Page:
Instead of launching on a diatribe against the commercialisation of Valentine’s Day and how the card, chocolate and flower sellers have created a day where they can earn their yearly bonus, I’d like to go another route – to think about something a little more prosaic and slightly more meaningful (to me at least).
Today, the Catholic and Anglican churches of the world celebrate the memorial of Saints Cyril and Methodius, a pair of Greek brothers who were missionaries to the Slavic nations in the 9th century. Not only did they spread the gospel, they were credited with devising and spreading the alphabets that form the basis for Cyrillic, that’s still used in many Slavic languages now. The comparison between the brothers’ work and what we’re seeing today – all expressions of love though in vastly different forms.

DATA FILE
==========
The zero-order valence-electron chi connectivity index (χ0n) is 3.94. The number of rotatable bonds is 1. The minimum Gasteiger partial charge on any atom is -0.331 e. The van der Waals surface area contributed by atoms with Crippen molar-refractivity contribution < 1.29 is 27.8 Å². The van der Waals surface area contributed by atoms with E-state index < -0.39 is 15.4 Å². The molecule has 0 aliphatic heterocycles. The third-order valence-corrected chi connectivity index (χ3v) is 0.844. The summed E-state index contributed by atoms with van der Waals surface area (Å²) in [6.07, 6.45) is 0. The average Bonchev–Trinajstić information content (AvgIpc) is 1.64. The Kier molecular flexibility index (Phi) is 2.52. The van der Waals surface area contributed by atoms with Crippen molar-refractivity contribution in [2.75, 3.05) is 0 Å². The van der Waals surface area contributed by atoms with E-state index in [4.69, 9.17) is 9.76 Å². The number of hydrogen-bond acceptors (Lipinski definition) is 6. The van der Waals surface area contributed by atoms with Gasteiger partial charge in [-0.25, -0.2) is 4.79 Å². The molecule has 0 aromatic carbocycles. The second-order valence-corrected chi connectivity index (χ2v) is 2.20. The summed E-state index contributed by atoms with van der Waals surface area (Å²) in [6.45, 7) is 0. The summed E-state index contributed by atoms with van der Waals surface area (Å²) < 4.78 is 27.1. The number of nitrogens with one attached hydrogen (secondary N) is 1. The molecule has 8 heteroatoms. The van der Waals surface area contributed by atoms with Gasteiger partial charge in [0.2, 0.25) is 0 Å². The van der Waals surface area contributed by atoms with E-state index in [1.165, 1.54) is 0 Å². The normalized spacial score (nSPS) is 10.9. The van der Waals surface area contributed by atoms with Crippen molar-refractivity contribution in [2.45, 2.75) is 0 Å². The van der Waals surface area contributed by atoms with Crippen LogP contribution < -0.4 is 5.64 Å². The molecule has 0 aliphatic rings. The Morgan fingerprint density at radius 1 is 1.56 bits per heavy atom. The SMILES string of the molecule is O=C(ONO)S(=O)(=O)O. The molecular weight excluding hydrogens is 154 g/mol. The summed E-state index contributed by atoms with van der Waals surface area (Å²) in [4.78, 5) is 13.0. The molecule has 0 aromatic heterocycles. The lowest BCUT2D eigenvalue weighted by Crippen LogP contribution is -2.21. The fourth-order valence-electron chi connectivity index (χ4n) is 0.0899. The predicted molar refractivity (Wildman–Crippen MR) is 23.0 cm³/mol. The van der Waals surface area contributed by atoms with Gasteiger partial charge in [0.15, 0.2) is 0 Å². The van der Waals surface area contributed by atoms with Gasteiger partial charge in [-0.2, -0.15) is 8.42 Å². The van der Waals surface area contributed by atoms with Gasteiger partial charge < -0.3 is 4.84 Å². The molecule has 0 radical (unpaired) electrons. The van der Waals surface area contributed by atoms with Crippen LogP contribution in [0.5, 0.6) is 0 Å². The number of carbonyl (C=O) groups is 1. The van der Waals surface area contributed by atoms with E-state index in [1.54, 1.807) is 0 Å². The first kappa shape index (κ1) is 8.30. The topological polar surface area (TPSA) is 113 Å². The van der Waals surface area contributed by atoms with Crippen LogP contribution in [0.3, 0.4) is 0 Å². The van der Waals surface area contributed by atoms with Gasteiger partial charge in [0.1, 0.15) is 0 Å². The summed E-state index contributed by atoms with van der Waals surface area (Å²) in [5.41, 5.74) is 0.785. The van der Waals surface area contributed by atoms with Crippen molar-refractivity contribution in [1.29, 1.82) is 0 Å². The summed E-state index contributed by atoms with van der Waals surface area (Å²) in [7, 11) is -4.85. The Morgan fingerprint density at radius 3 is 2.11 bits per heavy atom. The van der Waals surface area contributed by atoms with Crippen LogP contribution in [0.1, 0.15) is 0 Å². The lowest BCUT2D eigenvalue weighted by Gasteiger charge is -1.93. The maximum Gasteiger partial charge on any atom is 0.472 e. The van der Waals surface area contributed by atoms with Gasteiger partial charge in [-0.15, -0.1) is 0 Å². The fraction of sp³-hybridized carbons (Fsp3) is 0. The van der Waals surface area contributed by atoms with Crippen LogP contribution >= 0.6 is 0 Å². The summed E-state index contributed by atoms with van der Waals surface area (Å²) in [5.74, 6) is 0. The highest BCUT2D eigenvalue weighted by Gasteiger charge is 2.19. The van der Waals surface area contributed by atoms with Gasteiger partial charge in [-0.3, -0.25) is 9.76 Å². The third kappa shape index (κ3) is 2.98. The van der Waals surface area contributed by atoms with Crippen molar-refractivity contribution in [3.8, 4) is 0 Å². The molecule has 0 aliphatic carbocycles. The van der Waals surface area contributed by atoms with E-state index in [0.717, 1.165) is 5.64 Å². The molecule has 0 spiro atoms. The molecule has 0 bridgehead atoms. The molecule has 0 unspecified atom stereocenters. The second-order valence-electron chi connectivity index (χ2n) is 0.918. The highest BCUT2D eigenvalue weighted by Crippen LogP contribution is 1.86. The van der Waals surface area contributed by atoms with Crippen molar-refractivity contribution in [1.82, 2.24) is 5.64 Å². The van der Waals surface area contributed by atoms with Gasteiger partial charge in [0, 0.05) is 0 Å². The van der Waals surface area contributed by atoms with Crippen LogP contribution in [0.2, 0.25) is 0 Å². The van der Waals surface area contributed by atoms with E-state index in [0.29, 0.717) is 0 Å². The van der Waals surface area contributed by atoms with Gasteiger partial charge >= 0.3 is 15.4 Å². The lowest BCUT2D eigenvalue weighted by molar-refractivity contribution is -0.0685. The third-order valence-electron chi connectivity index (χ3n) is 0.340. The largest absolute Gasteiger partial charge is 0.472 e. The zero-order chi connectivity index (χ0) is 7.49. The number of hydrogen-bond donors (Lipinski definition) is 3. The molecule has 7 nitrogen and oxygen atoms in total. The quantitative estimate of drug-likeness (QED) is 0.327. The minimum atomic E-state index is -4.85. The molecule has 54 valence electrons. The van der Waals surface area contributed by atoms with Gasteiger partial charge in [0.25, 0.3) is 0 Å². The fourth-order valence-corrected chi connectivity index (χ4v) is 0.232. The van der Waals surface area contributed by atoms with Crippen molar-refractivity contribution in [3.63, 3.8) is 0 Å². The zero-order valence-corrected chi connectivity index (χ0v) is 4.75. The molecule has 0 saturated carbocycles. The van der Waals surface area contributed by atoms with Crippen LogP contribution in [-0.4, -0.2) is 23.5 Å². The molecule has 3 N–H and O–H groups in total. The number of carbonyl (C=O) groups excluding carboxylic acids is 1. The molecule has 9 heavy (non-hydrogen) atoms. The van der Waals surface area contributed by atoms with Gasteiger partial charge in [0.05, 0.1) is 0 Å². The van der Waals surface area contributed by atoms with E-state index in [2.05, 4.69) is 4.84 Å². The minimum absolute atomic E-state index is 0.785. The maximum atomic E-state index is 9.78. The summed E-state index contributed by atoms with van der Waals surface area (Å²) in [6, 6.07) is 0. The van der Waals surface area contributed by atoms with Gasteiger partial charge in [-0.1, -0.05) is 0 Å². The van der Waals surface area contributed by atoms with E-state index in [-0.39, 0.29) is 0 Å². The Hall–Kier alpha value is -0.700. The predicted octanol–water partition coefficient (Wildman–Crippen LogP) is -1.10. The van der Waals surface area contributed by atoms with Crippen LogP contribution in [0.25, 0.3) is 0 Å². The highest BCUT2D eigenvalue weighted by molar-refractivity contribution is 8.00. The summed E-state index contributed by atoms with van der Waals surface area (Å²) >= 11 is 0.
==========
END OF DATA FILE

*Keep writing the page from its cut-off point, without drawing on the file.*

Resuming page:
Statue of St.s Cyril and Methodius in Nitra, Slovakia. (Image link)
If one strips away the flowers, chocolates, professions of ‘forever and a day’ and the like, what one is left with is the giving of oneself to another. Just as St. Cyril and Methodius gave themselves to the missionary work that they were called to, so would couples give the best of themselves to each other in the cause of love. Syrupy Hollywood romances aside, what happens after the guy and girl kiss and get together is a lifetime of giving and receiving of each other. Idealistic one might say, but then what is this world without idealism no?
And so how would this affect me? Myself a victim of the dreaded Card Company Day some years back, I’ve come to view the day with a certain sense of reflective detachment. I’d like to see the day as a celebration of love but of a more general and generous sort – of celebrating the giving of the selves to various causes and especially for those who have given up much to do that.
I’d like to dedicate this day to all social workers, care-givers, missionaries and especially to those who have answered the call to lead the life God called them to.